(Cambridge: Printed at the Riverside Press, 1883). 248 x 159 mm. (9 3/4 x 6 1/4"). 13 volumes. Introductory notes to each volume by George Parsons Lathrop. No. 68 OF 250 COPIES of the "Riverside Edition."
Restrained but attractive early 20th century brown crushed morocco by Ernst Hertzberg & Sons (stamp-signed on rear free endpaper), covers with frame formed by pairs of plain gilt rules and a single gilt dot at each corner, raised bands, spine compartments gilt in the same design as the covers, gilt titling, turn-ins densely gilt in a palmette pattern, marbled endpapers, top edges gilt, other edges rough trimmed. All 13 volumes with frontispieces and title pages with etched vignette. A Large Paper Copy on laid paper. Title pages in red and black. Clark B-10; BAL 7643. ◆Spines faintly and evenly sunned, just a hint of wear to the tops of three spines, but A BEAUTIFUL SET, the lustrous bindings almost entirely unworn, and the text unusually clean, fresh, and bright.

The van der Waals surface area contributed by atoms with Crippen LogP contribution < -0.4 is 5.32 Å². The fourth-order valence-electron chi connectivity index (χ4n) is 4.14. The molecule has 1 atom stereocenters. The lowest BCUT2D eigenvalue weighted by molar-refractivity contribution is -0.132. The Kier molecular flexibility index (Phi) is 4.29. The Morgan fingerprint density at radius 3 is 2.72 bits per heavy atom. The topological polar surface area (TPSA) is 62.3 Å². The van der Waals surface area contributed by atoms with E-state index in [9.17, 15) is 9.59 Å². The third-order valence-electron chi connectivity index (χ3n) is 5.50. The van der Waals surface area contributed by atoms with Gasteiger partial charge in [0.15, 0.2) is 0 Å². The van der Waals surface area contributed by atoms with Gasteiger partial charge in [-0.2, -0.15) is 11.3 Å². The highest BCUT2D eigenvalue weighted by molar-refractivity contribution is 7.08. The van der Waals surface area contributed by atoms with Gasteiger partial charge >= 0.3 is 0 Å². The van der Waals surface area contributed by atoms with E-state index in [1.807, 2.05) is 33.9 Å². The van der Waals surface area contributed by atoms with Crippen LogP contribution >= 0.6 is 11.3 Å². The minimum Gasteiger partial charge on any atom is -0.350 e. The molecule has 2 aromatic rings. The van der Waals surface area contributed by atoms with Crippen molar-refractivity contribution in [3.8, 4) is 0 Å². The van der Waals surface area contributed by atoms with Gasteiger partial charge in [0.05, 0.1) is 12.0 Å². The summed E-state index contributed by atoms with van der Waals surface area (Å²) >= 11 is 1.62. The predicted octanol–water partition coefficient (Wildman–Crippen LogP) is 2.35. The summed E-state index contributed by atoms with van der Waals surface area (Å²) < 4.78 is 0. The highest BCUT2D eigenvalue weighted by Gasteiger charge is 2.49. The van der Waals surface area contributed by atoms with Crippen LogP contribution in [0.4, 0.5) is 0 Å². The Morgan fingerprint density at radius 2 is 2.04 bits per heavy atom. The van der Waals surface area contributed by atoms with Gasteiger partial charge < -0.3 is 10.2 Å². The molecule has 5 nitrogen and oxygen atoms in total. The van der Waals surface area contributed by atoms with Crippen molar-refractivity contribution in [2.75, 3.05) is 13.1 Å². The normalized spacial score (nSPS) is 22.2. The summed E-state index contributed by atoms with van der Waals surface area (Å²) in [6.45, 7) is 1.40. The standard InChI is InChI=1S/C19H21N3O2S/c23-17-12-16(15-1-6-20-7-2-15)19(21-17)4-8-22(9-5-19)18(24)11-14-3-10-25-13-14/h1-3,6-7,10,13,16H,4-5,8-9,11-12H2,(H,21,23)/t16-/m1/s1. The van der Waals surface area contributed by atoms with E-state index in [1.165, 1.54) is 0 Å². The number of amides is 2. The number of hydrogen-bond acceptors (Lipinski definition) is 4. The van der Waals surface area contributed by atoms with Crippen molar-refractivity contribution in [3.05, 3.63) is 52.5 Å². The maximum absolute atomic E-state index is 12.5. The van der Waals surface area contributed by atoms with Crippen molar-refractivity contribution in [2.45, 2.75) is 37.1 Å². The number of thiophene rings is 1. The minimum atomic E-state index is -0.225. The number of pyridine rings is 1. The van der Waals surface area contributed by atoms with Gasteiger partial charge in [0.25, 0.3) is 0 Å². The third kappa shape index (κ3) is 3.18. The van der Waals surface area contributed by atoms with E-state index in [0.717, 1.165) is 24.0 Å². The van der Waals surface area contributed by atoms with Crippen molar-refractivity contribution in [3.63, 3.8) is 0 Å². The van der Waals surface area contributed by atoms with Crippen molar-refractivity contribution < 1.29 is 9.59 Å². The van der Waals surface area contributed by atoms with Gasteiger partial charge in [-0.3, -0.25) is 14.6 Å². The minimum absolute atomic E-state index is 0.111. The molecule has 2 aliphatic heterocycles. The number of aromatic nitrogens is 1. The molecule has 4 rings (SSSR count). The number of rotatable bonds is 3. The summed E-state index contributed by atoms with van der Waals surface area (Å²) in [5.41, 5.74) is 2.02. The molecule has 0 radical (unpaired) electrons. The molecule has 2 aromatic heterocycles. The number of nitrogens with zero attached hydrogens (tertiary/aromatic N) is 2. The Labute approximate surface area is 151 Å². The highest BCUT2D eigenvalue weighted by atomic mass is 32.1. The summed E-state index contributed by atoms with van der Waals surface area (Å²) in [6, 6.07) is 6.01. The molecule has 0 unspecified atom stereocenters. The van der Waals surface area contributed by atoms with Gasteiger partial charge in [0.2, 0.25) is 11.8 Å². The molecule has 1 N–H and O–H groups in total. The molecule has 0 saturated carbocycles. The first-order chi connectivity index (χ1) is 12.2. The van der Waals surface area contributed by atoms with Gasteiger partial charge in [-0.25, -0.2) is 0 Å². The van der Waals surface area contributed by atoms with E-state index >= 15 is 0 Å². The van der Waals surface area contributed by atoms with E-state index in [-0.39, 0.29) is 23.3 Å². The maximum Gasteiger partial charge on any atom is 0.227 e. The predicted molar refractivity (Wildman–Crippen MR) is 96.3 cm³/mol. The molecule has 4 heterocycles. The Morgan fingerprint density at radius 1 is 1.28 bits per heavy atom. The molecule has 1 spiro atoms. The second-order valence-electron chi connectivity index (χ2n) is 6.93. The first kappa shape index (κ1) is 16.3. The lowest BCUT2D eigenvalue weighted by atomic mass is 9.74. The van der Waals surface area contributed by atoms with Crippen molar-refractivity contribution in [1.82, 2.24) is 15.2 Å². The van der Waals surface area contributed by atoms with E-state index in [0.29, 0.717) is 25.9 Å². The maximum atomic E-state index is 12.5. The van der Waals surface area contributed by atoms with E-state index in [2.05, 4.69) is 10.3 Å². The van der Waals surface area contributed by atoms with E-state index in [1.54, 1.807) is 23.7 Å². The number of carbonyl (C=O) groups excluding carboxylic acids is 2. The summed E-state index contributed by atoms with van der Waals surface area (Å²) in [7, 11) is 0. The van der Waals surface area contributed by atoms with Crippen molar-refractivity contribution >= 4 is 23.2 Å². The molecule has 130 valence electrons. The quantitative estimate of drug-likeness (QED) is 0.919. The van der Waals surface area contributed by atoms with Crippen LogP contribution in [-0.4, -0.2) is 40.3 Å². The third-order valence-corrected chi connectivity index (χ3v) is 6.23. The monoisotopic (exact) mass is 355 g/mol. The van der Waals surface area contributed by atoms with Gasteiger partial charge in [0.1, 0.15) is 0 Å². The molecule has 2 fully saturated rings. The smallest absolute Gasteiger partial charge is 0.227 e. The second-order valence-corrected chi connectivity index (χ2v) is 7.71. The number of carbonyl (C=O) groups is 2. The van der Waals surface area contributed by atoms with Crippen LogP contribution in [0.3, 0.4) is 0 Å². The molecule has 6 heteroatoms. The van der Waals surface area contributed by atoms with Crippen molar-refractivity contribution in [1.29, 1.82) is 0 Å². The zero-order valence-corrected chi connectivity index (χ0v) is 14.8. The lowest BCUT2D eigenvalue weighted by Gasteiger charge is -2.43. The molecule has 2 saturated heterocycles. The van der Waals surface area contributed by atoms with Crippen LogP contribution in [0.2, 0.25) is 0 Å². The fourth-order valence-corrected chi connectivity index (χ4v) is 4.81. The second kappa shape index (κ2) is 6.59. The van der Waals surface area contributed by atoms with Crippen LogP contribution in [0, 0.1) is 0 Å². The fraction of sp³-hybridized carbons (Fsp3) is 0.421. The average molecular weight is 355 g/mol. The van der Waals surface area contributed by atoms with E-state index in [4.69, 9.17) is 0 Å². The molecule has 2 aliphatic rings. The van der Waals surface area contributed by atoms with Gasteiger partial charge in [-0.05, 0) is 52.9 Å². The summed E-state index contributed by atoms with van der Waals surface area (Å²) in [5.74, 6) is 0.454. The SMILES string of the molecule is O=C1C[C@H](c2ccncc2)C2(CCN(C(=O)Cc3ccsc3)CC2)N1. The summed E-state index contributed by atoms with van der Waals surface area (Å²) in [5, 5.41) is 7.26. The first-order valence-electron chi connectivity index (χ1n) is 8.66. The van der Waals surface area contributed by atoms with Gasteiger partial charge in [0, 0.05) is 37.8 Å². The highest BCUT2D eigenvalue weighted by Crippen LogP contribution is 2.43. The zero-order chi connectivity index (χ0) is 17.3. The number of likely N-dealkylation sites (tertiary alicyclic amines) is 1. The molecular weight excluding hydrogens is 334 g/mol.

One of the major figures in the history of literature in the United States, Nathaniel Hawthorne (1804-64) was among those who first inspired the idea of "American literature," a national literature that could take its place alongside its long-established European forebears. Probably more than any other writer of stature in 19th century America, Hawthorne combined vivid imagination with careful, structured craft. In addition to his great achievements--"The Scarlet Letter" of 1850 and "The House of Seven Gables" (1851)--our handsome edition contains all of the lesser narrative and non-fiction writings, including voluminous entries from his journals, said to contain upwards of 300,000 words. This copy has the original 12 volumes that normally make up the set, along with an additional 13th volume containing "Doctor Grimshawe's Secret," edited by Julian Hawthorne. Ernst Hertzberg, who learned to bind in his native Germany, went to work as a finisher for the Ringer bindery after immigrating to Chicago, and he eventually became a partner in the business. He also collected Napoleonic prints and documents with the goal of binding an extra-illustrated edition of William Milligan Sloane's "Life of Napoleon Bonaparte." The completed project was exhibited at the 1904 World's Fair in St. Louis, where it won top honors for bookbinding. Hertzberg sold the set to a private collector for the then-staggering sum of $12,000, which allowed him to buy out his partner and set up his own bindery. (ST11462a-239)